Uplink capacity being much higher than downlink capacity, to maximimze uplink packet success rate it is generally speaking better to use packet repetition techniques, rather than ACK, to maximize success

The 500 kHz maximum signal bandwidth mentioned in the SX1257/SX1255 datasheet corresponds to a maximum RF double sideband bandwidth of 1 MHz i.e. 500 kHz up and down from its center frequency.

To avoid any loss of useful signal and due to the specific LoRa® spectral shaping, the maximum RF double side band bandwidth for SX1257/SX1255 is defined in the libloragw HAL as follows:  

  • 925 kHz for 125 kHz LoRa® channel  
  • 1.0 MHz for 250 kHz LoRa® channel  
  • 1.1 MHz for 500 kHz LoRa® channel

The LoRa packets always use a forward error correction code defined by the coding rate. Therefore, even to transmit a 0-byte payload, LoRa modems will always use some error correction and thus the minimum payload size is 0 and the maximum payload size is 255 bytes

RF wave propagation doesn't really work through water as the attenuation at high frequencies is far too high. In theory if the frequency was low enough (down in the Hz and not MHz ) it could work but this is not within the scope of the system specification and so the simple answer is no.

The SX1257 can not demodulate LoRa or FSK modulations. It just downconverts a 1 MHz chunk spectrum in the 800/900 MHz frequency band in raw I and Q signals at baseband.

The 4 channels of a SX1257 can be freely configured to the same, overlapping or adjacent frequencies.

Using two SX1257 at the same frequency will not improve the reception sensitivity or capacity if both SX1257 share the same antenna. You can use two 180-degree directional antennas oriented one to the north and the other to the south improving sensitivity, or better two omnidirectional antennas separated 1 meter with each other for diversity, mitigating the multipath.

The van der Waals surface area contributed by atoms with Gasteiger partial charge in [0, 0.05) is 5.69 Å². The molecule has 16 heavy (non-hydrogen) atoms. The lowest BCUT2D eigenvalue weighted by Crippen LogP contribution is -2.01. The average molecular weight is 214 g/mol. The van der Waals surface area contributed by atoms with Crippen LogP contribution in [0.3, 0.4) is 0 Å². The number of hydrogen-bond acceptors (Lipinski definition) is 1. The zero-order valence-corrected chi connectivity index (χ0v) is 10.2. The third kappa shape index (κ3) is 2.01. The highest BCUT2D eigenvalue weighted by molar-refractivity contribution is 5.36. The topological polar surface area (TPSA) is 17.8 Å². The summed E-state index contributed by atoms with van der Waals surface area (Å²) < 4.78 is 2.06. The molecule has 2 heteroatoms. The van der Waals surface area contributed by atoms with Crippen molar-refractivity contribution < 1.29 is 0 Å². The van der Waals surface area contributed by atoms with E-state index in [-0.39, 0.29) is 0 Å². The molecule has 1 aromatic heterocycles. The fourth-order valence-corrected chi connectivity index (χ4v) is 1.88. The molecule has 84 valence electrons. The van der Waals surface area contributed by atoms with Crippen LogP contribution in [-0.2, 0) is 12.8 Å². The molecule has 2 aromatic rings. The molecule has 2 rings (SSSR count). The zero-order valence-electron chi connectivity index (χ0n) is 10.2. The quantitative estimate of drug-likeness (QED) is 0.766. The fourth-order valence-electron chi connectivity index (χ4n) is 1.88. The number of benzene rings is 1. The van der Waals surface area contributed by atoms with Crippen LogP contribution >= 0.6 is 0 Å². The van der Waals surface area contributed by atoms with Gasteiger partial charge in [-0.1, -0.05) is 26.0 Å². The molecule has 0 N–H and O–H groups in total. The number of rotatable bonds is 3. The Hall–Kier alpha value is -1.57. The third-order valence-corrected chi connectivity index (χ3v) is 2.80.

Two signals on the same frequency and the same SF will interfere with each other. If one signal is, for example, 30 dB higher than the other, you will receive only the strongest one.

Two signals on the same frequency and different SF will interfere with each other, but as SF are orthogonal to each other. If one signal is, for example, 12 dB higher than the other, you will receive both signals. If not, you will receive only the strongest one.

The LoRa Alliance website references a number a modules and modems available from the LoRaWAN eco-system, with different characteristics.

Modules have open MCUs where you can implement LoRaWAN and application. Modems on the other side, are typically closed-source module with the stack built-in, and must be driven by an external App MCU, usually over a serial interface.

More recently, RF-only modules have also appeared. They contain no MCU, but they simplify the RF design and qualification.

No specific study has been run by Semtech on the performance of LoRa in rain. However, there is literature documenting the impact of rain on 1G and 2G cellular systems, which essentially use the same UHF frequencies. Therefore, the impact of rain on the performance of LoRa can be considered low.